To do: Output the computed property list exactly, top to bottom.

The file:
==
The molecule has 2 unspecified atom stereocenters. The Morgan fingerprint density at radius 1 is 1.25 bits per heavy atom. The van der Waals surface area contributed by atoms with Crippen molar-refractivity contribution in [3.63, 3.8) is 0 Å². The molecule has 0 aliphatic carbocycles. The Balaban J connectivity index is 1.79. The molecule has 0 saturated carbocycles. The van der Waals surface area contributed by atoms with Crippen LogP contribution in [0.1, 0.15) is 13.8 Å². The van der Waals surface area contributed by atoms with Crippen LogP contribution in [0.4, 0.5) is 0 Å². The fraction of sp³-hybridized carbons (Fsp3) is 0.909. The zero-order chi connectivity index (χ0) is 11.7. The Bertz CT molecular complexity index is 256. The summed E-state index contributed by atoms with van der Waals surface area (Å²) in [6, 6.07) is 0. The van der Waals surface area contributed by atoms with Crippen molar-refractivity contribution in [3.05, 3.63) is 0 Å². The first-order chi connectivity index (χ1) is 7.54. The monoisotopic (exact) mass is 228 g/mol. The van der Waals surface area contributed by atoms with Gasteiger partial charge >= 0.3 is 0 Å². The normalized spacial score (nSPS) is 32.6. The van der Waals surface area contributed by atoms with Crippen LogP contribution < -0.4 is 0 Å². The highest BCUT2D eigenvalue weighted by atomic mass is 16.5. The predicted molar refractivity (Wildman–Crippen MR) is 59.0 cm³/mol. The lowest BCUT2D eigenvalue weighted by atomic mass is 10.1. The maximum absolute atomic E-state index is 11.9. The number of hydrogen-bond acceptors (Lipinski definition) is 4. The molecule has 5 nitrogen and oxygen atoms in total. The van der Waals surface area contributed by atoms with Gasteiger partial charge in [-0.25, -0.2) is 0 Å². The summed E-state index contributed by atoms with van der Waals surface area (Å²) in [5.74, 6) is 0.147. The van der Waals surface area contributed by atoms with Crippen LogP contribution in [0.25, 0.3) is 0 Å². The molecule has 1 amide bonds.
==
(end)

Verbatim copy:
The molecule has 2 unspecified atom stereocenters. The Morgan fingerprint density at radius 1 is 1.25 bits per heavy atom. The van der Waals surface area contributed by atoms with Crippen molar-refractivity contribution in [3.63, 3.8) is 0 Å². The molecule has 0 aliphatic carbocycles. The Balaban J connectivity index is 1.79. The molecule has 0 saturated carbocycles. The van der Waals surface area contributed by atoms with Crippen LogP contribution in [0.1, 0.15) is 13.8 Å². The van der Waals surface area contributed by atoms with Crippen LogP contribution in [0.4, 0.5) is 0 Å². The fraction of sp³-hybridized carbons (Fsp3) is 0.909. The zero-order chi connectivity index (χ0) is 11.7. The Bertz CT molecular complexity index is 256. The summed E-state index contributed by atoms with van der Waals surface area (Å²) in [6, 6.07) is 0. The van der Waals surface area contributed by atoms with Crippen molar-refractivity contribution in [3.05, 3.63) is 0 Å². The first-order chi connectivity index (χ1) is 7.54. The monoisotopic (exact) mass is 228 g/mol. The van der Waals surface area contributed by atoms with Gasteiger partial charge >= 0.3 is 0 Å². The normalized spacial score (nSPS) is 32.6. The van der Waals surface area contributed by atoms with Crippen LogP contribution < -0.4 is 0 Å². The highest BCUT2D eigenvalue weighted by atomic mass is 16.5. The predicted molar refractivity (Wildman–Crippen MR) is 59.0 cm³/mol. The lowest BCUT2D eigenvalue weighted by atomic mass is 10.1. The maximum absolute atomic E-state index is 11.9. The number of hydrogen-bond acceptors (Lipinski definition) is 4. The molecule has 5 nitrogen and oxygen atoms in total. The van der Waals surface area contributed by atoms with Gasteiger partial charge in [-0.25, -0.2) is 0 Å². The summed E-state index contributed by atoms with van der Waals surface area (Å²) in [5.74, 6) is 0.147. The van der Waals surface area contributed by atoms with Crippen LogP contribution in [0.25, 0.3) is 0 Å². The molecule has 1 amide bonds.